Farewell and Thanks

Published on August 26, 2009 by Jennifer Laviano


It’s hard to believe that in the space of just two weeks, the disability rights movement has lost two great warriors:  Eunice Kennedy Shriver and Ted Kennedy.  And yet, it’s fascinating to consider the very different, and yet essential roles they each played in the movement.  As I reflect on their passing, I can’t help but consider how this brother and sister represent so well the powerful force that families of individuals with disabilities can have.

Every day, relatives of children with special education needs fight the injustices and discrimination they see in their schools and their communities.

Eunice Kennedy Shriver’s willingness to discuss sister Rosemary’s intellectual disability openly while their brother John was President was, for the day, an important first step towards bringing disability out of the shadows.  When you consider that she did so at a time when families were made to feel ashamed by having relatives with disabilities, her actions were truly courageous.  Her founding of the Special Olympics predated the passage of the Education for All Handicapped Children Act (the predecessor to the IDEA) by nearly a decade.   One has to wonder whether Congress would have mandated special education if it weren’t for Eunice, refusing to allow ignorance about individuals with disabilities to prevail.

Trying to change attitudes is a huge part of the battle, but it doesn’t end there.

And this is where Ted Kennedy comes in.  Since its enactment, the federal special education laws, and virtually any piece of legislation that has impacted children or adults with special needs (he sponsored the Americans with Disabilities Act), have had an unshakable ally in Senator Edward Kennedy.  Every time the IDEA comes up for Reauthorization, those in the special education advocacy community brace themselves for the battles that naturally come with political debate.  No matter what your politics, however, if you care about the rights of those with disabilities, all disabilities, you owe Ted Kennedy gratitude.  His unfailing commitment to the civil rights of individuals with special needs has sometimes been the only thing to stand between us and disaster.  He will be sorely missed when the IDEA next comes up for Reauthorization.

Charity. Praying candles in a temple.

But you don’t need to be from a powerful family to have power.

Most of the parents I speak with and represent feel overwhelmed by the task of taking on “City Hall” when they have a dispute with their school district.  I can understand why.  The power imbalance is obvious, but it does not have to be permanent.  Parents who are willing to learn about, and ENFORCE their rights do not just create positive change for their own child, but they let school districts know that they can not act with impunity.  Even when parents take on the system and lose, which of course happens, they have sent a clear message about accountability.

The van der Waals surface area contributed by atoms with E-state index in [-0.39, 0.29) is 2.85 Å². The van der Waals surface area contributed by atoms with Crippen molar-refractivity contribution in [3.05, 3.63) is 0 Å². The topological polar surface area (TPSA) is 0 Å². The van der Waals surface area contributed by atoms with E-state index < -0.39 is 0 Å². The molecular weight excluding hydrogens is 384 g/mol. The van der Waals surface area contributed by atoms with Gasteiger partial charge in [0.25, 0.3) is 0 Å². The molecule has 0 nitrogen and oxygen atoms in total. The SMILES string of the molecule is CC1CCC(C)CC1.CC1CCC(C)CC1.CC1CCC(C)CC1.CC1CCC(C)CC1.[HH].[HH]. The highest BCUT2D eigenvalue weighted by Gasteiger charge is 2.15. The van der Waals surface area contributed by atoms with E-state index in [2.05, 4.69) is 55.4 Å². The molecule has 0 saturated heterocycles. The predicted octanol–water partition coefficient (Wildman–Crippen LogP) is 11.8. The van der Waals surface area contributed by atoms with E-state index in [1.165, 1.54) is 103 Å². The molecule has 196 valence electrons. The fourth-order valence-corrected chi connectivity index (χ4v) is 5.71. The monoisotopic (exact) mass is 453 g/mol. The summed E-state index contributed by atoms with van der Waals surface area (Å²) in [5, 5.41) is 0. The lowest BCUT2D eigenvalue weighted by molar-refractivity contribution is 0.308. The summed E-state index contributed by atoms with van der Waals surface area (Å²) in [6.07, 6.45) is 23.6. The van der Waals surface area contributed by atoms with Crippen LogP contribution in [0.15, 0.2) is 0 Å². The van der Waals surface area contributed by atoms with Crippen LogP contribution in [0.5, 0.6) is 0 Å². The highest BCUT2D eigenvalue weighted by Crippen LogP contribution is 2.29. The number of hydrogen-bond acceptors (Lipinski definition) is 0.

Knowledge is power.

One of the biggest obstacles, in my opinion, to genuine equity and acceptance of individuals with disabilities is that most people don’t think or care about it unless it has touched them personally in some way.  Many parents who I represent have acknowledged to me that they never even considered the issue before their own child was diagnosed.  I understand that.  Really, I do.  But I don’t accept it.  And neither should you.

How can you change it?

Look, I understand that many families are not in a position to even hire a special education attorney, let alone fund full-blown litigation.  That’s one of the reasons I write this blog, to give families information and empower them, even if they can’t obtain legal counsel.  So I’m not going to suggest that everyone out there reading this open their doors, Network-style, and yell that they’re “mad as hell and not gonna take it anymore!” as they head to their State Departments of Education and file for Due Process.

catching the baton

If parents remained involved in special education matters even after their children graduated or moved on, it would be a good start.

I know that many of my clients fantasize about the day when they can officially have no relationship with their school districts ever again.  But part of the reason that we are continuing to battle many of the same issues, year after year, for over a generation now, is that the most experienced and vocal parents eventually move on, and new families are starting the process from scratch.  School districts have some administrators and staff members who have decades of experience with IDEA disputes, and yet most parents are networking with other parents who have only a few more years’ of learning the process than they do!

Help shorten the learning curve.

So today, in honor of Eunice and Ted, please pledge to continue to care about special education issues, even when you don’t have to any more.